You may see quite a few college students at the next Science and Engineering Fair of Houston (SEFH) on February 19th and 20th, but they won’t be competing against the middle and high school students participating in the fair. Instead, they’ll be learning from them.
A group of University of Houston teachHOUSTON students will be in attendance at the upcoming SEFH to observe how the local middle and high school students conducted, presented and explained their scientific research experiments at the fair. The teachHOUSTON students attending the SEFH are part of a “Research Methods” class taught by Simon Bott, an instructional professor and undergraduate chair in the department of chemistry at the UH College of Natural Sciences and Mathematics as well as co-director of the teachHOUSTON program.
The teachHOUSTON program at the University of Houston trains undergraduate students majoring in math and science to become high school mathematics and science teachers. The program strongly emphasizes getting teachHOUSTON students into Houston-area classrooms right away so they can gain valuable teaching experience even as they continue to earn their teaching certification and bachelor’s degree.
Bott describes his “Research and Methods” class as the “penultimate class” for teachHOUSTON students. By the time most teachHOUSTON students get to Bott’s class, they have spent a significant amount of time teaching to high school students in classrooms all over Houston and are usually only a semester away from becoming a full-time student teacher.
According to Bott, there couldn’t be a better learning opportunity for his teachHOUSTON students than the upcoming SEFH. “I can’t think of another group who would benefit more from going to see science projects created by very high achieving middle and high school science students than the college students who are preparing to teach them. There isn’t a better alignment that I can think of.”
The goal of the “Research and Methods” class, according to Bott, is to teach potential STEM teachers how to conduct research properly. “Future teachers need to impart this onto their students, the idea of how you ask a question, how you establish and design an experiment to test that question, how you collect data, how you analyze that data, and how you draw conclusions from that data,” Bott explained.
Attending the SEFH, Bott said, will give his teachHOUSTON students a first-hand understanding of what it’s like for the students presenting their posters at the SEFH and what it takes for them to conduct good quality scientific and mathematical research. “They need to appreciate it by doing it,” Bott said. “You might get snippets in classes of what it takes to conduct research properly, but you don’t get the whole picture.”
Beyond asking his teachHOUSTON students to pay careful attention to the SEFH competitors’ posters and experiments, Bott will also be assigning students to follow the fair’s judges to observe the posters being judged, how the judges are questioning the students, and how the students are responding to those questions. The purpose of this, Bott said, is for the teachHOUSTON students to gain a better understanding of how judge the quality of the research and the poster presentations. “I want the teachHOUSTON students to understand why and how a poster presentation was well done or why and how it was flawed,” said Bott.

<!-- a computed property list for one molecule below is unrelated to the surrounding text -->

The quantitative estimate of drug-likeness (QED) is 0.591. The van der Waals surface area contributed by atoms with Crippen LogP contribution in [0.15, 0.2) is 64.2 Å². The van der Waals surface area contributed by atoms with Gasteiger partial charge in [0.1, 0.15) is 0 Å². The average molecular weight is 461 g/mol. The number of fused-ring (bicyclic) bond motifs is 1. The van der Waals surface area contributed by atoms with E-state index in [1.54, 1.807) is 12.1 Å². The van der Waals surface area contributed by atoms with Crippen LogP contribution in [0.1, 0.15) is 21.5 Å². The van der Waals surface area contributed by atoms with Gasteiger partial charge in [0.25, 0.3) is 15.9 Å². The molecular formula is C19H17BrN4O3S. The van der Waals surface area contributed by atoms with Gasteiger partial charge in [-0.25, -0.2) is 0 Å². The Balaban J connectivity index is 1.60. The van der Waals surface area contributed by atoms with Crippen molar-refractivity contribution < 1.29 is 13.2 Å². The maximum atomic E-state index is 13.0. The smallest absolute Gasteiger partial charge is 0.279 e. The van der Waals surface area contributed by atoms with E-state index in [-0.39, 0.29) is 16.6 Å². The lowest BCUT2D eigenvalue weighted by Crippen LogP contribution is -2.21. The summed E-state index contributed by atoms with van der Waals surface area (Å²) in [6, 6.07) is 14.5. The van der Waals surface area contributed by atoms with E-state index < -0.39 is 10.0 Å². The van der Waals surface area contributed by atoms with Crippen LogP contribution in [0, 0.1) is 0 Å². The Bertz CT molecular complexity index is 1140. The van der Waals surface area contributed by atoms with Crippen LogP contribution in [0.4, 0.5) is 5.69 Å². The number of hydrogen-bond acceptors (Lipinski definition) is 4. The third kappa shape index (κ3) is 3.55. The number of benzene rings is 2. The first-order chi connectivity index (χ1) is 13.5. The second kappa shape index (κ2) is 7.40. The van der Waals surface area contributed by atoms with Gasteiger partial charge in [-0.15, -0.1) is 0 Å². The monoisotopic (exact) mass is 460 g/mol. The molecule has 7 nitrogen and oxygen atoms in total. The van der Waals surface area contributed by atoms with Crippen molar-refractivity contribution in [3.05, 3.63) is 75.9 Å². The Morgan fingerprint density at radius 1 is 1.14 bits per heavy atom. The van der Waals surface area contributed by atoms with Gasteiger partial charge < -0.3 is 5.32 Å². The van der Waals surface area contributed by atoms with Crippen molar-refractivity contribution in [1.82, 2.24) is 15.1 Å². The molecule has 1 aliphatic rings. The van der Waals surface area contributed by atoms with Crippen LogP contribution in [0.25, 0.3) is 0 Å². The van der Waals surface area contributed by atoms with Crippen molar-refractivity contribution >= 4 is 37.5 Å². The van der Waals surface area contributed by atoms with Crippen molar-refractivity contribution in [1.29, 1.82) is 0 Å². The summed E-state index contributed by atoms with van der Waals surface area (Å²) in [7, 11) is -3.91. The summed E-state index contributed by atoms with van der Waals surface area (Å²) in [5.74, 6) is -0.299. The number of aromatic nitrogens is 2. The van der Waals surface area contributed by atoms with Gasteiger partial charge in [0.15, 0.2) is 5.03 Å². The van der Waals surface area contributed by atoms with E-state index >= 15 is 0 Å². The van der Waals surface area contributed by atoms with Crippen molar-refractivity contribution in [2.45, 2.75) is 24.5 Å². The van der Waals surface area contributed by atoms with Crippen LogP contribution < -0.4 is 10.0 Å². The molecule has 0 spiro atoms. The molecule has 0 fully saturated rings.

Rosa Osegueda will be one of the college-aged teachHOUSTON students in attendance at the SEFH next month. Osegueda is completing her third year in UH’s teachHOUSTON program, working towards a degree in biology with plans to begin student teaching high school biology, chemistry and physics in spring of 2015. To Osegueda, the opportunity to attend to the upcoming SEFH will be crucial to her preparation as a STEM teacher.
“It is always a very curious thing to attempt to gauge how a high school student may think and learn,” Osegueda said. “By attending this fair, we will be able to have more of a firsthand experience with the methodologies that students enact when conducting research. We will also have exposure to the kinds of questions and topics that interest students. As teachers, we are reminded daily that if a student has a legitimate interest in a topic they will be more interested in the lesson or activities that correlate with the topic.”
Moreover, Osegueda said, a lack of exposure to STEM is often to blame for both students’ and teachers’ lack of interest in the subjects. “The lack of exposure to STEM research, fairs, and STEM professionals are some of the reasons for which many students aren’t as interested in these fields, as opposed to their interest in becoming a professional football, basketball, or baseball player.”
“In preparing to be a STEM teacher…it is of utmost importance to be exposed to every possible aspect of STEM research, whether it is the lab portion, the teaching portion, or the role of the student,” Osegueda continued. “The fair will also help us think of new ways to introduce certain topics into our classroom.”
Beyond the obvious benefit of increasing both students’ and teachers’ exposure to STEM fields, Bott sees UH’s involvement in the Science and Engineering Fair of Houston as a win-win for everyone involved. “It’s wonderful for the kids competing in the fair to get exposed to a university and it’s wonderful for our university and our students to have them exposed to us, and to be exposed to them. teachHOUSTON is one of the premiere programs at UH for getting into greater Houston classrooms and inspiring young students into the STEM fields, and hopefully bringing them back to our campus for college where they can progress in their science and math education. It just makes sense.”
To learn more about the Science and Engineering Fair of Houston, please visit: http://www.sefhouston.org/.
To learn more about the teachHOUSTON program at the University of Houston, please visit: http://www.teachhouston.uh.edu/.